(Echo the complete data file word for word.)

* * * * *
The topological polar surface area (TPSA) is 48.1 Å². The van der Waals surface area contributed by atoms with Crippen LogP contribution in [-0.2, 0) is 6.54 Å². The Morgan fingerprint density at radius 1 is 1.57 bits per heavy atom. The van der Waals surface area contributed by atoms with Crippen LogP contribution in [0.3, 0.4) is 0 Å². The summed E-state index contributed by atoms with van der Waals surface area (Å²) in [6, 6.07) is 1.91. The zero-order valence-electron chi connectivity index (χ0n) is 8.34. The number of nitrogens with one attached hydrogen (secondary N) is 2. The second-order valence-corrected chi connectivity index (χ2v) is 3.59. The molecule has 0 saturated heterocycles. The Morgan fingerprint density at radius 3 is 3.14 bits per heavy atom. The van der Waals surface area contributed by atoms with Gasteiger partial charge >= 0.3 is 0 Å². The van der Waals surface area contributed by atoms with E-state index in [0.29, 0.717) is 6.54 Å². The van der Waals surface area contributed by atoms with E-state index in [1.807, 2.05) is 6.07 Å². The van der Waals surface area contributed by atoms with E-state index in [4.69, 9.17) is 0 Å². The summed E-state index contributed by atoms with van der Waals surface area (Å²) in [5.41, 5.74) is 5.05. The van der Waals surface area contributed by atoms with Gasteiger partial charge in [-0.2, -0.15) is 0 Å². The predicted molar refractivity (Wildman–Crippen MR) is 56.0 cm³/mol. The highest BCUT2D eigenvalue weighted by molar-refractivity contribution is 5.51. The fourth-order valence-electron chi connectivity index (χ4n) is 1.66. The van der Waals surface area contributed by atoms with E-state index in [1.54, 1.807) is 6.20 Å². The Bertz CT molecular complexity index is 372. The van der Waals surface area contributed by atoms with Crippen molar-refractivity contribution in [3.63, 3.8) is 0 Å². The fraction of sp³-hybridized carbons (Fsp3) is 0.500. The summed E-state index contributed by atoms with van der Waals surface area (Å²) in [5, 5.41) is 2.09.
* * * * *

The topological polar surface area (TPSA) is 48.1 Å². The van der Waals surface area contributed by atoms with Crippen LogP contribution in [-0.2, 0) is 6.54 Å². The Morgan fingerprint density at radius 1 is 1.57 bits per heavy atom. The van der Waals surface area contributed by atoms with Crippen LogP contribution in [0.3, 0.4) is 0 Å². The summed E-state index contributed by atoms with van der Waals surface area (Å²) in [6, 6.07) is 1.91. The zero-order valence-electron chi connectivity index (χ0n) is 8.34. The number of nitrogens with one attached hydrogen (secondary N) is 2. The second-order valence-corrected chi connectivity index (χ2v) is 3.59. The molecule has 0 saturated heterocycles. The Morgan fingerprint density at radius 3 is 3.14 bits per heavy atom. The van der Waals surface area contributed by atoms with Gasteiger partial charge >= 0.3 is 0 Å². The van der Waals surface area contributed by atoms with E-state index in [0.29, 0.717) is 6.54 Å². The van der Waals surface area contributed by atoms with E-state index in [1.807, 2.05) is 6.07 Å². The van der Waals surface area contributed by atoms with E-state index in [4.69, 9.17) is 0 Å². The summed E-state index contributed by atoms with van der Waals surface area (Å²) in [5.41, 5.74) is 5.05. The van der Waals surface area contributed by atoms with Gasteiger partial charge in [-0.2, -0.15) is 0 Å². The predicted molar refractivity (Wildman–Crippen MR) is 56.0 cm³/mol. The highest BCUT2D eigenvalue weighted by molar-refractivity contribution is 5.51. The fourth-order valence-electron chi connectivity index (χ4n) is 1.66. The van der Waals surface area contributed by atoms with E-state index in [1.54, 1.807) is 6.20 Å². The Bertz CT molecular complexity index is 372. The van der Waals surface area contributed by atoms with Crippen molar-refractivity contribution in [3.63, 3.8) is 0 Å². The fraction of sp³-hybridized carbons (Fsp3) is 0.500. The summed E-state index contributed by atoms with van der Waals surface area (Å²) in [5, 5.41) is 2.09.